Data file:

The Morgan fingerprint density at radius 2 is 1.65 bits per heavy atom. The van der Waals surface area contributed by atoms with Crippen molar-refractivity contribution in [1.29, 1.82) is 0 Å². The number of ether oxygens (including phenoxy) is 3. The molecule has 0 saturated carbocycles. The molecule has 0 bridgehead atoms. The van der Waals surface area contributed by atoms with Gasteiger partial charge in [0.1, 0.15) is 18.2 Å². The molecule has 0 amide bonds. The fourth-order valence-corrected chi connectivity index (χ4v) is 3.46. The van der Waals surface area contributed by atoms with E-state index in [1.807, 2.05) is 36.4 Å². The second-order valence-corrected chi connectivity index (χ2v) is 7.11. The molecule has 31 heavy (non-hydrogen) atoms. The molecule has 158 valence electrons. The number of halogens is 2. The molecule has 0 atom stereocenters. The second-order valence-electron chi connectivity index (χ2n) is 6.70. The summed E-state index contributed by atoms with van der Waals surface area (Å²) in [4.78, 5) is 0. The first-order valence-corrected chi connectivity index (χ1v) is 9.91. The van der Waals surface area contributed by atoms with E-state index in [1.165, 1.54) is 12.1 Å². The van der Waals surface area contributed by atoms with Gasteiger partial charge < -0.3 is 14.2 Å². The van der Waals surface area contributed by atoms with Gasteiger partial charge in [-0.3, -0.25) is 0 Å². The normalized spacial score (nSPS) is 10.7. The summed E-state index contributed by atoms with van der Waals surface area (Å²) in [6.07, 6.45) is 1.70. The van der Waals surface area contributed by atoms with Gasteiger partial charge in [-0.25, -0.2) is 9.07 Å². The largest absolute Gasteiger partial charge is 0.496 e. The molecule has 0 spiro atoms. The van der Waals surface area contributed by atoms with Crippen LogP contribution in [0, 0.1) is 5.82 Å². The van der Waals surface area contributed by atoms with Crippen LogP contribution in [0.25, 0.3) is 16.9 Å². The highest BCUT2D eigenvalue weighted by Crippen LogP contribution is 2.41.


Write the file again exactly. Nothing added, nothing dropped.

The Morgan fingerprint density at radius 2 is 1.65 bits per heavy atom. The van der Waals surface area contributed by atoms with Crippen molar-refractivity contribution in [1.29, 1.82) is 0 Å². The number of ether oxygens (including phenoxy) is 3. The molecule has 0 saturated carbocycles. The molecule has 0 bridgehead atoms. The van der Waals surface area contributed by atoms with Gasteiger partial charge in [0.1, 0.15) is 18.2 Å². The molecule has 0 amide bonds. The fourth-order valence-corrected chi connectivity index (χ4v) is 3.46. The van der Waals surface area contributed by atoms with E-state index in [1.807, 2.05) is 36.4 Å². The second-order valence-corrected chi connectivity index (χ2v) is 7.11. The molecule has 31 heavy (non-hydrogen) atoms. The molecule has 158 valence electrons. The number of halogens is 2. The molecule has 0 atom stereocenters. The second-order valence-electron chi connectivity index (χ2n) is 6.70. The summed E-state index contributed by atoms with van der Waals surface area (Å²) in [4.78, 5) is 0. The first-order valence-corrected chi connectivity index (χ1v) is 9.91. The van der Waals surface area contributed by atoms with E-state index in [1.165, 1.54) is 12.1 Å². The van der Waals surface area contributed by atoms with Gasteiger partial charge < -0.3 is 14.2 Å². The van der Waals surface area contributed by atoms with Gasteiger partial charge in [-0.3, -0.25) is 0 Å². The normalized spacial score (nSPS) is 10.7. The summed E-state index contributed by atoms with van der Waals surface area (Å²) in [6.07, 6.45) is 1.70. The van der Waals surface area contributed by atoms with Gasteiger partial charge in [-0.25, -0.2) is 9.07 Å². The largest absolute Gasteiger partial charge is 0.496 e. The molecule has 0 spiro atoms. The van der Waals surface area contributed by atoms with Crippen LogP contribution in [0, 0.1) is 5.82 Å². The van der Waals surface area contributed by atoms with Crippen LogP contribution in [0.25, 0.3) is 16.9 Å². The highest BCUT2D eigenvalue weighted by Crippen LogP contribution is 2.41.